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The Book of Baseball
Saying thanks to Hank Aaron
When you are a child, simple truths from an adult are a kind of a miracle. You want there to be someone up there who can clarify the way life really works. Or, at least, you want to find some realm of life where adults and kids can speak the same language and mean the same things.
When I was a boy, that realm was baseball, and the man who shared simple truths was Henry Aaron. I don't mean personally; I mean from the biographies and the sports books that I checked out from the library and kept or lost under my bed. He said to always watch the pitcher. Keep your eyes on him all the time. Follow his delivery, time your swings. As a kid who could never focus on anything, this idea of concentration was a revelation. He also said to always have a bat in your hands. Keep swinging a bat. Maybe two or three for strength. But always have a bat with you, keep swinging that bat. This was a simple gospel. I could do that.
As a boy playing baseball, I didn't think about talent. I thought about numbers, and Henry Aaron had beautiful numbers. Between 1957 and 1973 he hit between thirty and forty-seven home runs every year. He hit forty-four home runs four times; at that point the regularity became magical, because 44 was his number. He broke Babe Ruth's home run record (714) by being consistently great.
I was born in 1969, so my Aaron was mostly retrospective, from reading. I did have his baseball card, from the final year of his career, with the Milwaukee Brewers in 1976. That he had ended up in Milwaukee seemed like a kind of magical harmony. As a kid I knew the names of American cities through sports. I hadn't been anywhere, but I had read books. I knew that Milwaukee was where Hank Aaron had played first, and that the Milwaukee Braves had then moved to Atlanta. Milwaukee and Atlanta were just names to me as a kid, as exotic as Timbuktu or Constantinople, except that they were in my country. Thanks to the biographies, I knew that Aaron was from Mobile, and the Mobile was in Alabama, and that there was something hard about being a black person from Mobile, Alabama. Something maybe that stayed with you after you left Mobile, Alabama. It was a little vague in the books.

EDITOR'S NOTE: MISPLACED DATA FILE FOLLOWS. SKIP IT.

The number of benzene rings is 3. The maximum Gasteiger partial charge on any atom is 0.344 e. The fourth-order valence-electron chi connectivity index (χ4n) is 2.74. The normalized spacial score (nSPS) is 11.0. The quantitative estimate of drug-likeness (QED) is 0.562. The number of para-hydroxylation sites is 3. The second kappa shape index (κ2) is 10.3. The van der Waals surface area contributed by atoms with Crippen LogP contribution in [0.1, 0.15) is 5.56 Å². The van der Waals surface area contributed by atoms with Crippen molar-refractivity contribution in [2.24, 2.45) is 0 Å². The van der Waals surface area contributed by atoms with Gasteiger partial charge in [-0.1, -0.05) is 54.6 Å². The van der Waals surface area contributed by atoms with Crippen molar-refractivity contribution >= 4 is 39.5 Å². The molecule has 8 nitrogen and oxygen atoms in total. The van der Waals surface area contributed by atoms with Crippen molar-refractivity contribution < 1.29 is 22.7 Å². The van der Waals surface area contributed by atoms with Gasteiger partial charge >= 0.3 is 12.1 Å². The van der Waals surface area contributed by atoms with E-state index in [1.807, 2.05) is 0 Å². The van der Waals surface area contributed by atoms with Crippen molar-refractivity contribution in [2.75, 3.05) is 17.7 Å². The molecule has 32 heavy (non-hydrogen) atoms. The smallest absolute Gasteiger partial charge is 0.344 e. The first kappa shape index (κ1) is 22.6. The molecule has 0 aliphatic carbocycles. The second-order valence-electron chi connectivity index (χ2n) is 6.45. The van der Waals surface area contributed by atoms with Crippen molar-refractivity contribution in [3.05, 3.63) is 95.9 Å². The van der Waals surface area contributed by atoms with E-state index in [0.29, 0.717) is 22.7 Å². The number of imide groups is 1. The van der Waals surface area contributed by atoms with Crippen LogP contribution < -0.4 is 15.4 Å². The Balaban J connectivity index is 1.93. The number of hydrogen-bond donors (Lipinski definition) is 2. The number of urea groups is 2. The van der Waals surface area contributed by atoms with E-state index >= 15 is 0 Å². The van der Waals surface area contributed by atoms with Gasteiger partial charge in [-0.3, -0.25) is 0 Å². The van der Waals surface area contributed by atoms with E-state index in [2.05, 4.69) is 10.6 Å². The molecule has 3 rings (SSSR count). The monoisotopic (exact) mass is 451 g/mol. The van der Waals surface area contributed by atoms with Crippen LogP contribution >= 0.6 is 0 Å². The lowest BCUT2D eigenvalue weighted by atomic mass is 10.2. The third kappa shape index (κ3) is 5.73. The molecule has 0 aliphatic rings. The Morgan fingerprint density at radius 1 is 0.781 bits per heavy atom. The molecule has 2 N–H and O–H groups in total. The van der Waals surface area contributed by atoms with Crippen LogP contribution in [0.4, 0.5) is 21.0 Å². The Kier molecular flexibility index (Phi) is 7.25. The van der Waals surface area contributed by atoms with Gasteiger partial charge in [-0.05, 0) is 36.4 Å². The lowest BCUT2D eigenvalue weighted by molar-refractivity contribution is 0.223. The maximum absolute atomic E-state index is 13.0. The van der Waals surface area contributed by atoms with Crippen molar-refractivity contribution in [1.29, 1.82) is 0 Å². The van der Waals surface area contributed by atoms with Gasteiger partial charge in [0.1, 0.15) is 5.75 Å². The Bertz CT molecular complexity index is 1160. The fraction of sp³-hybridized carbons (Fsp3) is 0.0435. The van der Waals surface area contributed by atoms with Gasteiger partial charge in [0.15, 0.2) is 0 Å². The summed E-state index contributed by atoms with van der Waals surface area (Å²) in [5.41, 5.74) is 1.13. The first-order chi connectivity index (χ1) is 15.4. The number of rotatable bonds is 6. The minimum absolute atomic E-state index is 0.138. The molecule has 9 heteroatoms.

Aaron broke Ruth's home run record on April 8, 1974. I remember watching the video of this, with the number 715 in blocky yellow letters. This must have been a replay on one of the Sunday-morning sports shows a couple of years later. When you hit a home run, you trot around the bases. By the time I saw it on video, I had read about that particular run around the bases that day from Aaron's point of view.
As Aaron rounded second base, two men jumped from the stands and chased him. He did not know what they intended. He said that he didn't know if they were going to attack him or wish him well. He just kept jogging until he crossed home plate. I asked my father about this, and he said that Aaron had reason to be afraid. Now we know more about this. Aaron got nearly a million pieces of mail during his chase for Babe Ruth's record, much of it threatening. Some of the threats were very specific.
There are moments when a child realizes why the adult world seems so blurry. It is not just distance. It is that there is no adult world. Babe Ruth was white, and Henry Aaron was black, and no adult American, white or black, was untouched by this. And of course, it eventually dawns, no American child is exempt, either. No black boy would have had to ask his father why Henry Aaron would have been afraid of two white men running after him right after he had hit his 715th home run.